June 14, 2011
Come Sunday afternoon, thousands of fathers will sit down with their sons and watch someone capture the US Open on Father’s Day. It could be almost anyone in the 156 man field. The 2011 edition looks to be wide open. Tiger Woods is out with an injury. It will be the first time he hasn’t played since 1994. Vijay Singh’s consecutive major streak will come to an end at 67. It’s nearly impossible to predict who will win, but here are a few guys that will be worth watching.
The 44-year-old is having a great season. He won the Colonial Invitational and really should have won the Players Championship, but lost in a playoff to K.J. Choi. He is one of the most accurate players on tour, but the length of Congressional could give him some trouble.
He may have gone from ‘best player to never win a major’ to ‘biggest name to never win a major’ over the last year or so. If not for a last-minute change of heart, he would not even be in the field. But he decided to go to sectional qualifying and played his way into the field. Some time away from the spotlight could be just what Garcia needed to claim his first major championship.
He hasn’t had a lot of success so far in 2011, but the last time the US Open was at Congressional, Els was the last man standing. 1997 was a long time ago, but the Big Easy should get some positive vibes from returning to the site of a major championship victory.
He’s the most consistent player out there. He always seems to be in the top 15, but hasn’t won a lot to this point. If an American is going to win our national championship, Kuchar is at the top of the list.
His unbelievable length will be a big advantage if he keeps it in play. He could easily have two major victories on his resume and would be the defending champion this week if not for a final round implosion at Pebble Beach. He is ranked in the top 10 in the world.
Westwood has had a Phil Mickelson like series of close calls in recent majors. He has five top three finishes in the last four years. You’ve got to think his time is coming and it could be this week.
It would be tough to find someone who wants to win our national championship more than Mickelson. He has had close call after close call in this tournament. He hasn’t done much since his win at the 2010 Masters. A win would likely vault him to top spot in the world rankings.
Maybe the best putter on tour. He’s playing well (top 13 finishes in his last five events) and coming off of a win at the Memorial. He’s still looking for his first major. His game seems to suit the US Open.
The new number one ranked player is playing as well as anyone right now. He’s got the accuracy to stay out of trouble and his confidence should be riding high. His pairing with Westwood and Martin Kaymer should be an interesting group.
Curtis Strange is the only back-to-back winner at the US Open in the last 55 years. Can McDowell do it at Congressional? It’s going to be a tall order. He has just one finish in the top 30 in his last five starts.
April 12, 2011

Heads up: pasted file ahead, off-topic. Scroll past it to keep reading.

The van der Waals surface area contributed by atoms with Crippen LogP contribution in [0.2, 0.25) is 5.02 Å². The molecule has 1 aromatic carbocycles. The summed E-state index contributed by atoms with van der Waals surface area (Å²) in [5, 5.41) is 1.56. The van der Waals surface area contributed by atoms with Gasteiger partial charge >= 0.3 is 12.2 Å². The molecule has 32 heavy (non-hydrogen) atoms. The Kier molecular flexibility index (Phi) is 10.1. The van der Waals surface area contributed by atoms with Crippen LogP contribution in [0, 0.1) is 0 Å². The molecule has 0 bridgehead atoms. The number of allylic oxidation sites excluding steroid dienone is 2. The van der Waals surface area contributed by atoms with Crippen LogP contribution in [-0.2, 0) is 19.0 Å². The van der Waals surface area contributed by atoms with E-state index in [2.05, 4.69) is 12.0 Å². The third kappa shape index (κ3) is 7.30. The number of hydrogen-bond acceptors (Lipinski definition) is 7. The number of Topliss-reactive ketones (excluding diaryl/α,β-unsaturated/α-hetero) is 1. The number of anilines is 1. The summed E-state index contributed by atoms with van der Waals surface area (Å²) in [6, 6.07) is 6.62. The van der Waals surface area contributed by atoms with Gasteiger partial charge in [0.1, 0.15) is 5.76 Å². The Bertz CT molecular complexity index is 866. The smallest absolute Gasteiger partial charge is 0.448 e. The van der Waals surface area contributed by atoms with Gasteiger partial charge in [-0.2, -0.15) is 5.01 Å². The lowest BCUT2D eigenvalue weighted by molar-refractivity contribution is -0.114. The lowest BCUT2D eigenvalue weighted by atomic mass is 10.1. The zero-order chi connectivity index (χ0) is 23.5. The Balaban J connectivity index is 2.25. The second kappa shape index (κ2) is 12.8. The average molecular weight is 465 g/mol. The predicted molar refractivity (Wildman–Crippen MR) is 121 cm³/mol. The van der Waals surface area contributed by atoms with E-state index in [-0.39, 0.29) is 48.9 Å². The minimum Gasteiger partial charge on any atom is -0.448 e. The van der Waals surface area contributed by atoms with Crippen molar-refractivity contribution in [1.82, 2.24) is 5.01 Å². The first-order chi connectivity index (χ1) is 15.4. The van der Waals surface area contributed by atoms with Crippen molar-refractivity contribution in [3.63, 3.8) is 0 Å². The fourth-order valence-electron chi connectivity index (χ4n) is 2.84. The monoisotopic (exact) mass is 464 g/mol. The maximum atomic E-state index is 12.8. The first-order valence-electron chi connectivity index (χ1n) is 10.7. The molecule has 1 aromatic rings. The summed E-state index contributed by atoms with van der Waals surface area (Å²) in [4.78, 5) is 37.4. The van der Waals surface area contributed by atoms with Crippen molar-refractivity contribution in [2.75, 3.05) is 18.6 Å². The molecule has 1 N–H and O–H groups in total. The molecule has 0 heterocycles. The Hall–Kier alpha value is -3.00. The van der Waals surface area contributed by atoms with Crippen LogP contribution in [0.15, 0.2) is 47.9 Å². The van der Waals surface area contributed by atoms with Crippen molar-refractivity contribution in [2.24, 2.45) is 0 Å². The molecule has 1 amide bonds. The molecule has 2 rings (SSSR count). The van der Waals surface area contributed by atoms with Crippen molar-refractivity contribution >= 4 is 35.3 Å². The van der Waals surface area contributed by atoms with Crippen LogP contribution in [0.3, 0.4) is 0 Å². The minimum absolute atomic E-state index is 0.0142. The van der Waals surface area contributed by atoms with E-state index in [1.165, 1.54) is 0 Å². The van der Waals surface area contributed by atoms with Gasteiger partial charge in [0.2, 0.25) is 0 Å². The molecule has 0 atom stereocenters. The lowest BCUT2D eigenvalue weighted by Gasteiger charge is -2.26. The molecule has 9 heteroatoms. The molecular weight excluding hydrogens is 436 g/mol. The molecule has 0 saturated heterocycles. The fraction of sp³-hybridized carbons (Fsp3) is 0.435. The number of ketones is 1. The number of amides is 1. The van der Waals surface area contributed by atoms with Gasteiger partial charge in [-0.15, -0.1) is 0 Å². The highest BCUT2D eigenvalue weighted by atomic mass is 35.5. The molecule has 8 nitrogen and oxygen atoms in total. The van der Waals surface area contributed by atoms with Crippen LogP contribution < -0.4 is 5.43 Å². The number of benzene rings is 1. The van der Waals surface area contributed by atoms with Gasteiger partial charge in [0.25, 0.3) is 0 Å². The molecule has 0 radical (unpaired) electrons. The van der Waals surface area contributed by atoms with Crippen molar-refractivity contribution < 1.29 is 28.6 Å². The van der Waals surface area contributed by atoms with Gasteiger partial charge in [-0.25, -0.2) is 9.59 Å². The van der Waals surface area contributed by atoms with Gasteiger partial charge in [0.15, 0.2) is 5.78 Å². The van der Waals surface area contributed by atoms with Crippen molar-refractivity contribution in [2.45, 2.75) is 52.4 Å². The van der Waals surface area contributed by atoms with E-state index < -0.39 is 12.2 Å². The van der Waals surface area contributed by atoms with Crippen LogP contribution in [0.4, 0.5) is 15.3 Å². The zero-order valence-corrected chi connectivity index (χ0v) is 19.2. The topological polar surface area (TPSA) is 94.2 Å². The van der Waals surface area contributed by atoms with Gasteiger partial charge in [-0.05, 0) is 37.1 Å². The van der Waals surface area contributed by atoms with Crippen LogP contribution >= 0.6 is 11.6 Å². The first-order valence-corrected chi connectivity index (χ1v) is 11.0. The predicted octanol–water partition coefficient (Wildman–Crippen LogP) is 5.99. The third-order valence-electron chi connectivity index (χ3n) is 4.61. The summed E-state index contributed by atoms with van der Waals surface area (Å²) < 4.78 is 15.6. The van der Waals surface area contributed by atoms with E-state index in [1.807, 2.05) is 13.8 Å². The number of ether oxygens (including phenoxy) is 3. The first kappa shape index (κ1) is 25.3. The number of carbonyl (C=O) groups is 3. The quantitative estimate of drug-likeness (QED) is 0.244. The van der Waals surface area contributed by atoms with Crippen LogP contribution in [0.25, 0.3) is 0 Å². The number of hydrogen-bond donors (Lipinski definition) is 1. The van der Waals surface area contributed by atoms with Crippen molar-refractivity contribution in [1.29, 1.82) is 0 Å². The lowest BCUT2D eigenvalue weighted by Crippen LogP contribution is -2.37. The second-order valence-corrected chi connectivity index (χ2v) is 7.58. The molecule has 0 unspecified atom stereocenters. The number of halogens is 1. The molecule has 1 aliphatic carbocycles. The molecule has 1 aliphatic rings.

99 players teed it up at Augusta National Golf Club on Thursday to compete for the green jacket. Charl Schwartzel was the last man standing on Sunday afternoon. He survived one of the most wide-open and unpredictable finishes in Masters history. If he is anything like me, he is still wearing that green jacket.
If you missed it, here’s how the field narrowed from 99 players to one Masters Champion:
November 25, 2010 – Tiger Woods will never forget this Thanksgiving Day. As we all know, his life changed in a major way and he hasn’t won since. (Just kidding about his elimination. Tiger could have won this tournament.)
Monday, April 4: No amateur has ever won the Masters. It is too tall an order for a group of guys who are probably just happy to be playing in the Masters. Players eliminated: David Chung, Jin Jeong, Lion Kim, Hideki Matsuyama, Nathan Smith, and Peter Uihlein. 93 players still alive.
Wednesday, April 6: Luke Donald wins the Par 3 Contest. No winner of the Par 3 Contest has won the Masters in the same year. Players eliminated: Luke Donald. 92 players still alive.
Thursday, April 7, 8:51 a.m.: Aaron Baddeley’s tee shot on the first hole ends up in a woman’s lap. When he arrived he marked the ball’s spot underneath her chair with a tee and took a drop. This is not the way you want to begin a major championship. Baddeley goes on to shoot 75. Players eliminated: Aaron Baddeley. 91 Players still alive.
Thursday, April 7, Round 1: You cannot win a tournament in the first round but you can play your way out of it. Just ask Martin Kaymer. He came into the week at the top of the world rankings but shot a 78 in the first round and went on to miss the cut. He was not the only big name to struggle in the first round. Players eliminated: Mark O’Meara 77, Padraig Harrington 77, Martin Kaymer 78, Ben Crenshaw 78, Ian Woosnam 79, Tom Watson, 79, Craig Stadler 80, Arjun Atwal 80, and Henrik Stenson 82. 83 players still alive.
Friday, April 8, 12th hole: Matt Kuchar stood on the 12th tee at 3-under par and within a few shots of the lead. His tee shot vanished as it landed. They finally found the ball but he had to take a drop on the other side of Rae’s Creek and walked away with a double-bogey. Graeme McDowell ran into trouble on 12 as well. He took a triple-bogey and missed the cut by two shots. Players eliminated: Matt Kuchar, Graeme McDowell. 80 players still alive.